Brad Johnson finished the game with a passer rating of 110.3 – his best rating of the season.
The Vikings won the battle of the sacks – sacking Dilfer five times while Johnson was sacked just twice.
With the five turnovers made by the Vikings defense and the two allowed by the Vikings offense, the team moved into the positive side of the giveaway-takeway numbers for the first time this year – the Vikings have given the ball away 24 times, while taking it away 25 times. Considering how awful they started the season – at one point a minus-12 in the giveaway/takeaway column, that is quite an achievement.
At halftime, the huge edge the Vikings had in yardage had evaporated. The Vikes held a 176-148 yardage edge – out-passing Cleveland 152-101, but being out-rushed 47-24.
The Vikings did a solid job of containing running back Reuben Droughns in the first half, limiting him to 47 yards on 14 carries – 14 of those coming on one run in the second quarter.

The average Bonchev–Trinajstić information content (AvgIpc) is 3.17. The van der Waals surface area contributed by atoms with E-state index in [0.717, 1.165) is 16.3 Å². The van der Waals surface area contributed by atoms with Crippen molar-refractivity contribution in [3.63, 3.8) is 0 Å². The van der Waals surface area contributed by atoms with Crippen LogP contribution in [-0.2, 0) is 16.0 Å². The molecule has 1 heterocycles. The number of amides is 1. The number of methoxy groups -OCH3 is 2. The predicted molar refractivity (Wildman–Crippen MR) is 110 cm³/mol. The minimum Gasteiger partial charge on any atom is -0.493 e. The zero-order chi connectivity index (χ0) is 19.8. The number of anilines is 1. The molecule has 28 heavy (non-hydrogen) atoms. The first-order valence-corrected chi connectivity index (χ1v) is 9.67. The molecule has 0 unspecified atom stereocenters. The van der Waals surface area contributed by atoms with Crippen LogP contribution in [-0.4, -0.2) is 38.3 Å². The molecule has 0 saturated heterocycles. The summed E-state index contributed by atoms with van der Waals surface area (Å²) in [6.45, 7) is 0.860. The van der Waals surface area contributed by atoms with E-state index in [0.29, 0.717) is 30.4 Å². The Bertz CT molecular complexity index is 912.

Johnson was extremely efficient in the first half, completing 13 of 18 passes for 152 yards. Travis Taylor was by far his primary target in the first half, catching five passes for 70 yards.
After being second worst in the NFL by allowing 45 sacks, the Browns got to Johnson just once in the first half for a 2-yard loss and one in the second half.
The Vikings dominated the time of possession in the first quarter, holding the ball for 11:35 of the quarter.
As a result of controlling the clock, the Vikings had a huge edge in the first-quarter numbers. The Vikings ran 19 plays in the first quarter, as opposed to just six for the Browns. The Vikings held a slim 19-15 edge in rushing yards, but Johnson completed seven of 10 passes for 53 yards, as opposed to just four yards passing for Dilfer and the Browns.